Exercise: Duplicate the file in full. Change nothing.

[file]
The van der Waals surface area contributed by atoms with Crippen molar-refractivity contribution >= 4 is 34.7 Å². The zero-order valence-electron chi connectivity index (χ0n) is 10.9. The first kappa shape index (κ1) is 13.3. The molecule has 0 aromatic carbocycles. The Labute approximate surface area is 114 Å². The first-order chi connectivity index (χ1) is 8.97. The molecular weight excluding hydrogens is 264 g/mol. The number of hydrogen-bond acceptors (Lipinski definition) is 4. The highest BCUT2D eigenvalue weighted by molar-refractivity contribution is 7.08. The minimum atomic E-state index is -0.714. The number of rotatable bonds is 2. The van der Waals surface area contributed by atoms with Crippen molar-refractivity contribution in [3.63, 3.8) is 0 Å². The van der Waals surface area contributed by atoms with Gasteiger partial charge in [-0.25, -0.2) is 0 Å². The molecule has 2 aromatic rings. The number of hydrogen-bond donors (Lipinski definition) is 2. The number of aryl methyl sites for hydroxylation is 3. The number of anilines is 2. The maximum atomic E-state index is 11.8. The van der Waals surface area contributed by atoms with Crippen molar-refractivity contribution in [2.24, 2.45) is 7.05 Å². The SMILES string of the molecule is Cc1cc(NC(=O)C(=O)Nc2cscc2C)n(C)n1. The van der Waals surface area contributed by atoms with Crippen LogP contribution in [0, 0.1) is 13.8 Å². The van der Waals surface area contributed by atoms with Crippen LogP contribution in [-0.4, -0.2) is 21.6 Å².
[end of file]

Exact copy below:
The van der Waals surface area contributed by atoms with Crippen molar-refractivity contribution >= 4 is 34.7 Å². The zero-order valence-electron chi connectivity index (χ0n) is 10.9. The first kappa shape index (κ1) is 13.3. The molecule has 0 aromatic carbocycles. The Labute approximate surface area is 114 Å². The first-order chi connectivity index (χ1) is 8.97. The molecular weight excluding hydrogens is 264 g/mol. The number of hydrogen-bond acceptors (Lipinski definition) is 4. The highest BCUT2D eigenvalue weighted by molar-refractivity contribution is 7.08. The minimum atomic E-state index is -0.714. The number of rotatable bonds is 2. The van der Waals surface area contributed by atoms with Crippen molar-refractivity contribution in [3.63, 3.8) is 0 Å². The van der Waals surface area contributed by atoms with Gasteiger partial charge in [-0.25, -0.2) is 0 Å². The molecule has 2 aromatic rings. The number of hydrogen-bond donors (Lipinski definition) is 2. The number of aryl methyl sites for hydroxylation is 3. The number of anilines is 2. The maximum atomic E-state index is 11.8. The van der Waals surface area contributed by atoms with Crippen molar-refractivity contribution in [2.24, 2.45) is 7.05 Å². The SMILES string of the molecule is Cc1cc(NC(=O)C(=O)Nc2cscc2C)n(C)n1. The van der Waals surface area contributed by atoms with Crippen LogP contribution in [0, 0.1) is 13.8 Å². The van der Waals surface area contributed by atoms with Crippen LogP contribution in [-0.4, -0.2) is 21.6 Å².